[Openmcl-devel] Sending a message to a Cocoa object using parameters

Gary Byers gb at clozure.com
Sat Apr 8 08:52:34 UTC 2006


? (in-package "CCL")	; my init file put me in the CCL package.  Sorry.

? (macroexpand-1 '(send (the ns:ns-window w) 'title))
(WITH-NS-EXCEPTIONS-AS-ERRORS (RLET NIL (OBJC-MESSAGE-SEND (THE NS:NS-WINDOW W) "title" :ID)))

CCL::WITH-NS-EXCEPTIONS-AS-ERRORS is a bloodcurdling hack that sets up
an ObjC exception handler around a body of code and signals a lisp error
if an NSException is raised.  (It's generally necessary to do this and
the inverse in order to prevent either the lisp or ObjC runtimes from
throwing exceptions past each other; the idea is that - sooner or later -
something on either the Lisp or ObjC side will catch something that it
knows how to handle.  The main event loop has a handler which basically
logs any exceptions that occur during event processing and tries to
process the next event.)

SEND wraps an RLET around the message send to deal with messages that
return structures and/or pass structures by value (I forget which,
and am too lazy to check at the moment.)  The actual message sending
happens inside CCL::OBJC-MESSAGE-SEND, which is itself a macro:

? (macroexpand-1 '(OBJC-MESSAGE-SEND (THE NS:NS-WINDOW W) "title" :ID))
(EXTERNAL-CALL "_objc_msgSend" :ID (THE NS:NS-WINDOW W) :<SEL> (@SELECTOR "title") :ID)

It basically expands into a foreign function call to an ObjC runtime routine.
The first two arguments to objc_msgSend() are the "receiver" (the target
NSObject) and a "selector"; a "selector" is basically a canonicalized
C string.  The ObjC runtime contains functions which "intern" C strings
as selectors; the CCL::@SELECTOR macro expands into code which caches the
results of those functions in a structure (where the structure is referenced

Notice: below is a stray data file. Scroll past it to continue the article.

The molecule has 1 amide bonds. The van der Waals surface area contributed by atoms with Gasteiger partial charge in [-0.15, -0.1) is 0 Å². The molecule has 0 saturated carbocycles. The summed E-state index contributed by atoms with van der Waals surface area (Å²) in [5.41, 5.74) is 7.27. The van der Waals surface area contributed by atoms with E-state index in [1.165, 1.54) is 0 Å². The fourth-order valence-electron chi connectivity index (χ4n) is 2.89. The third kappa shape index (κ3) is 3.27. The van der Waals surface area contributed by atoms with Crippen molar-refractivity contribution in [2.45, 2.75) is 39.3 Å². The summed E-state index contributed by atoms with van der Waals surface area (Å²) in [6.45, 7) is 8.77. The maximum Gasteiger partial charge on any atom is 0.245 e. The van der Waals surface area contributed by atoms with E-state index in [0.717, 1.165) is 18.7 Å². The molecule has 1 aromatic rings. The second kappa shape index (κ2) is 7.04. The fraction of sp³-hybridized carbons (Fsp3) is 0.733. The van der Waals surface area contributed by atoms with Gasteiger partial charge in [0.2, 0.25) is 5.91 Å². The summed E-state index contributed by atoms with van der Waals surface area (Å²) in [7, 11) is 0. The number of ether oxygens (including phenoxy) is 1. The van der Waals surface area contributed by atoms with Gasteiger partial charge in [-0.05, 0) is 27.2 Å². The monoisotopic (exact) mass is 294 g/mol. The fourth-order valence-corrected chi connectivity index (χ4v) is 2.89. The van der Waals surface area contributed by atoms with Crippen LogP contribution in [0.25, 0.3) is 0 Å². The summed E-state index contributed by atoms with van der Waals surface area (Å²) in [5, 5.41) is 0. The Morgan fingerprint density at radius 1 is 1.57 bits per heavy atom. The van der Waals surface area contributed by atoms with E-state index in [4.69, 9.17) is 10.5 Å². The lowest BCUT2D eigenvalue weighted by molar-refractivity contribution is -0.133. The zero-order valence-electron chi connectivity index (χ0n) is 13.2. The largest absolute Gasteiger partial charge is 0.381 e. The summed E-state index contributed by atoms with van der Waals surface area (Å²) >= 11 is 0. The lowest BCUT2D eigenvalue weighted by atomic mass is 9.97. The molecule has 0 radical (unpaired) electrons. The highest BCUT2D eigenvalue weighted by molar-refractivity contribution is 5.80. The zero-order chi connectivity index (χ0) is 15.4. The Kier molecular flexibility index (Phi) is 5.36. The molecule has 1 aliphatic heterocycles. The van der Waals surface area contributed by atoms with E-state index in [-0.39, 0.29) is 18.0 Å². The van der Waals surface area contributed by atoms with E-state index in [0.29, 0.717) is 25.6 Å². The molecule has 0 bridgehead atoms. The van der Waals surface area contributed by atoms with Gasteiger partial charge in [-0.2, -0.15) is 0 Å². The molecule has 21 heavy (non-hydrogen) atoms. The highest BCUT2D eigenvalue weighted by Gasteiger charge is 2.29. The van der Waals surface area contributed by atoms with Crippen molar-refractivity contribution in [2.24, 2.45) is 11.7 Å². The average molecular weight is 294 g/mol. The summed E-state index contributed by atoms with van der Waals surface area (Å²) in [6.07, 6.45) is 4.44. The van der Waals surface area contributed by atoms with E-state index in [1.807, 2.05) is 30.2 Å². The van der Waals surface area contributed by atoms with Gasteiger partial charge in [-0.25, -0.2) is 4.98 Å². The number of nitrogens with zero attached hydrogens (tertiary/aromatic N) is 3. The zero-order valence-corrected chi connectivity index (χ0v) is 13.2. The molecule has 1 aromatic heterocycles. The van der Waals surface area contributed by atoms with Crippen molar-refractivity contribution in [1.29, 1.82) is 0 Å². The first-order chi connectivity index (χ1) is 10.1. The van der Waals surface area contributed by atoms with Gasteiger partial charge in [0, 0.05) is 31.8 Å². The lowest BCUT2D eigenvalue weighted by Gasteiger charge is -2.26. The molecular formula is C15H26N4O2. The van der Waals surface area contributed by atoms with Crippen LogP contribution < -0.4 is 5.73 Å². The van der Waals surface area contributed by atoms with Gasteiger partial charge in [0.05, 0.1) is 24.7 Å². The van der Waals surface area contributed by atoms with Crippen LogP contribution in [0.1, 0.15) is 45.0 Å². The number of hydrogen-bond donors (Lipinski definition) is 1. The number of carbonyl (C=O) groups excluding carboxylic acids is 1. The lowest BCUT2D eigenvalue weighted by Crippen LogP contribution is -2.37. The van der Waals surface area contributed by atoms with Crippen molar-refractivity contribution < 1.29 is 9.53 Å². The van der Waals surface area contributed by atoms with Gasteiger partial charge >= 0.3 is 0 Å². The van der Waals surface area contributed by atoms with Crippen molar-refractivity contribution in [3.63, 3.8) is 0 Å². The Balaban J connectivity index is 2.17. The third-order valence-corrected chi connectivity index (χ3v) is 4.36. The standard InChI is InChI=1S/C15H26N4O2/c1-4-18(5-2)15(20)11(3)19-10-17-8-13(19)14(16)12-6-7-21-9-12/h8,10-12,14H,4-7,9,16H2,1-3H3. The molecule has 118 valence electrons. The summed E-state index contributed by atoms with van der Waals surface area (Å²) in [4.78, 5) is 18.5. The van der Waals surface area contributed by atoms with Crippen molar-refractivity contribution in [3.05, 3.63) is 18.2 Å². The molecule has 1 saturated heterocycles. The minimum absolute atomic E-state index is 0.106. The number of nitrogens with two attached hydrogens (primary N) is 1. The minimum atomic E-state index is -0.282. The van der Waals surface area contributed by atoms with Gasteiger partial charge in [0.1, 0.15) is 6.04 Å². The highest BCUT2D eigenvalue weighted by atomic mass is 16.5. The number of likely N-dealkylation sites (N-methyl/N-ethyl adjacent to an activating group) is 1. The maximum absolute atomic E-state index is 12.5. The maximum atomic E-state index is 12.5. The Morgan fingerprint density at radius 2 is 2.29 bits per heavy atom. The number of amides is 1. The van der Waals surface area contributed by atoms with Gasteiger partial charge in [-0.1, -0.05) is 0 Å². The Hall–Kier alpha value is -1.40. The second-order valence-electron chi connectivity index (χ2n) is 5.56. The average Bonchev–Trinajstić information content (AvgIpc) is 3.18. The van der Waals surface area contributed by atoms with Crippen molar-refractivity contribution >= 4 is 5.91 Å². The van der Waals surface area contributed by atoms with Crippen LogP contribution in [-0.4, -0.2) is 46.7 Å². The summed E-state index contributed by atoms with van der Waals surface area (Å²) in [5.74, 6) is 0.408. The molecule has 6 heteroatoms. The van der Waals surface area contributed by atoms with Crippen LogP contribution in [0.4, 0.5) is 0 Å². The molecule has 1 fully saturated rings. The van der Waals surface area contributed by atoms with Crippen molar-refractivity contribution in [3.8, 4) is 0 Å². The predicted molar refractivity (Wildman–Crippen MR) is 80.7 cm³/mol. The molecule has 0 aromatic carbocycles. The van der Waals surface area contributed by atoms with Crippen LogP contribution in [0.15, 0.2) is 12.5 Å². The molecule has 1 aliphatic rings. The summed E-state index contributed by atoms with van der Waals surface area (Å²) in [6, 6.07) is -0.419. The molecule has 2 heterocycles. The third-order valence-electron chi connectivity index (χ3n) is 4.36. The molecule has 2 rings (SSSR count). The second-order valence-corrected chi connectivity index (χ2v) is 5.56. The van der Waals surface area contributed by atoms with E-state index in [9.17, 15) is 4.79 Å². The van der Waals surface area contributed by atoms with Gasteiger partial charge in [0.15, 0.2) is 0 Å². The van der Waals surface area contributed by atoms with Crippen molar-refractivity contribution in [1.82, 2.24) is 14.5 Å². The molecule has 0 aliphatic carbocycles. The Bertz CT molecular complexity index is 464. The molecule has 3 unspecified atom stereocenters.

as a lisp constant):

? (macroexpand-1 '(@SELECTOR "title")
(%GET-SELECTOR #S(OBJC-SELECTOR :NAME "title" :%SEL #<A Mac Pointer #x9089BD94>))

The CCL::%GET-SELECTOR function returns the value of the %SEL slot (the
canonicalized C string) if it's non-NIL; otherwise, it calls the ObjC
runtime to obtain a canonicalized selector address and updates the %SEL
slot before returning it.

The remaining arguments to the EXTERNAL-CALL to objc_msgSend() are
type-keyword/value pairs (none in this example).  If all of this information
is correct, the foreign function call will return the correct value; if
it isn't, you're likely to crash spectacularly.  The SEND macro makes
it much more likely that the number and types of foreign arguments and
the type of the return value are correct, and you generally would only 
want to use OBJC-MESSAGE-SEND in unusual cases (there are a few such
cases in the examples directory.)

OBJC-MESSAGE-SEND only really works if the name of the selector and
the types of the arguments/return value are known at macroexpand time;
in general, a foreign function call of any sort works better if it
can be compiled than it does if it has to be "interpreted" at runtime.
There is a function - CCL::%SEND - that performs ObjC message sends
at runtime.  A Lisp rule of thumb says "if you find yourself calling
EVAL at runtime, you're probably doing something wrong".  Like most
rules of thumb, that's not -always- true, but it's probably true
often enough to be good advice.  I think that the same advice would
likely be useful at least as often in the case of %SEND (though,
like EVAL, it might also be fair to say that when it -is- the right
thing, it's often better than the alternatives.)

On Sat, 8 Apr 2006, Phil wrote:

> I'm looking to achieve a level of indirection with send but not getting
> there.  What need is a way to accomplish (ccl::send my-cocoa-obj
> my-cocoa-message) where my-cocoa-obj and my-cocoa-message are strings or
> symbols that I actually want to use such as 'mywind and 'title.  Any
> suggestions on how to best accomplish this?
>
> Thanks,
> Phil
>
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